‘Dog Suicide Bridge’: Why Do So Many Pets Keep Leaping Into a Scottish Gorge?


DUMBARTON, Scotland — “I was sure she was dead,” Lottie Mackinnon said quietly.

Ms. Mackinnon was sitting huddled in the corner of a cafe with her two children, sipping hot chocolate as she described the day three years ago when she was walking with her Border collie, Bonnie, over the Overtoun Bridge in Dumbarton, Scotland.

“Something overcame Bonnie as soon as we approached the bridge,” Ms. Mackinnon said. “At first she froze, but then she became possessed by a strange energy and ran and jumped right off the parapet.”

A bewitched dog lured to leap off a bridge by a malevolent force? It sounds like a preposterous scene straight from an old “Twilight Zone” episode.

But Ms. Mackinnon’s dog is one of hundreds that Scots insist have suddenly been compelled to throw themselves off the gothic stone structure since the 1950s. Many have ended up dead on the jagged rocks in the deep valley bed below.

Residents of Dumbarton, which is northwest of Glasgow, began calling Overtoun, a century-old bridge that stretches across a 50-foot gorge, the “dog suicide bridge.”

Ms. Mackinnon, who grew up in the neighboring village of Milton, winced at the memory of scurrying down the gorge through the trees and the bushes in a desperate hunt for Bonnie. But when she approached the dog’s body, Bonnie started to whimper and eventually tried to stand up.

“It was a miracle that she survived,” she said.

In a land rife with superstitions, myths and monsters the bridge has been at the center of an enduring mystery. Why do so many dogs jump?

Local researchers estimate more than 300 have sailed off the bridge; tabloid reports say it’s 600. At least 50 dogs are said to have died.

In the manor nearby, the current tenant, Bob Hill, said he and his wife had seen several dogs suddenly dive off the bridge since they moved into the property, now called Overtoun House, more than 17 years ago.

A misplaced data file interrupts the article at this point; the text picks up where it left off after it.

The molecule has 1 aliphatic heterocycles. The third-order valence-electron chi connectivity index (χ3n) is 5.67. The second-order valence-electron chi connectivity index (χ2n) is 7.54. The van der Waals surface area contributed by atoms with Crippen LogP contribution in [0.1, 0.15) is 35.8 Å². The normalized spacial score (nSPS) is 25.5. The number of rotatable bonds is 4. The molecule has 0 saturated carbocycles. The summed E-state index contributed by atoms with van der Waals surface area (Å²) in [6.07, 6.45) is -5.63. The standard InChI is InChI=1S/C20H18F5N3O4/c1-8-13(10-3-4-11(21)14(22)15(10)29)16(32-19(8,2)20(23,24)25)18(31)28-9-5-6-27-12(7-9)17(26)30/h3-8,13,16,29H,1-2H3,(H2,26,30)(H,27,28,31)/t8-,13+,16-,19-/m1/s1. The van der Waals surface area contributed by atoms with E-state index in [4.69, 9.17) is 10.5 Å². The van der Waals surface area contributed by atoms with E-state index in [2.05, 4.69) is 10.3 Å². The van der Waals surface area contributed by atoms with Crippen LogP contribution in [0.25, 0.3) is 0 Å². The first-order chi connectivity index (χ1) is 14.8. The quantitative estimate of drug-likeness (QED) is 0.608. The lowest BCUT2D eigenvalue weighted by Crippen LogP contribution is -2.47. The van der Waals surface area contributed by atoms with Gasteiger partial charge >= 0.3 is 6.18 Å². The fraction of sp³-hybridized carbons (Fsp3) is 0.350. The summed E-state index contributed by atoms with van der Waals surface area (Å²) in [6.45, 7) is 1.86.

“After 11 years of research, I’m convinced it’s a ghost that is behind all of this,” he declared, while sitting outside a pub on a drizzly day in Glasgow.

“Other bridges don’t have troubled spirits lurking about,” Ms. Mackinnon insisted grimly.

Despite the macabre reputation, the Overtoun grounds remain a popular dog-walking area and many of the animals are off leash.

“Many people don’t believe in the story until they see it for themselves, and even then they don’t think it will happen to them,” said Mr. Hill, the pastor.

One day, Emma Dunlop, who said she had heard “the horror stories,” took her Labrador retriever, Ginger, for a walk to Overtoun anyway.

She did not let him out of her station wagon until he was on a leash.

“He’s never tried to jump,” she said, “but sometimes he freezes or hesitates when he gets on the bridge, so I’m always careful.”

Ginger jumped from the car, raced around his owner and headed straight toward Overtoun Bridge, crossing it without any hesitation.

But then Ginger froze, looking back intently at something on the bridge, which appeared empty to human eyes.

“Aye, there she is — there’s the White Lady,” Ms. Dunlop said with a laugh, suggesting Ginger had seen the bridge’s ghost.

Then the pair continued their walk.



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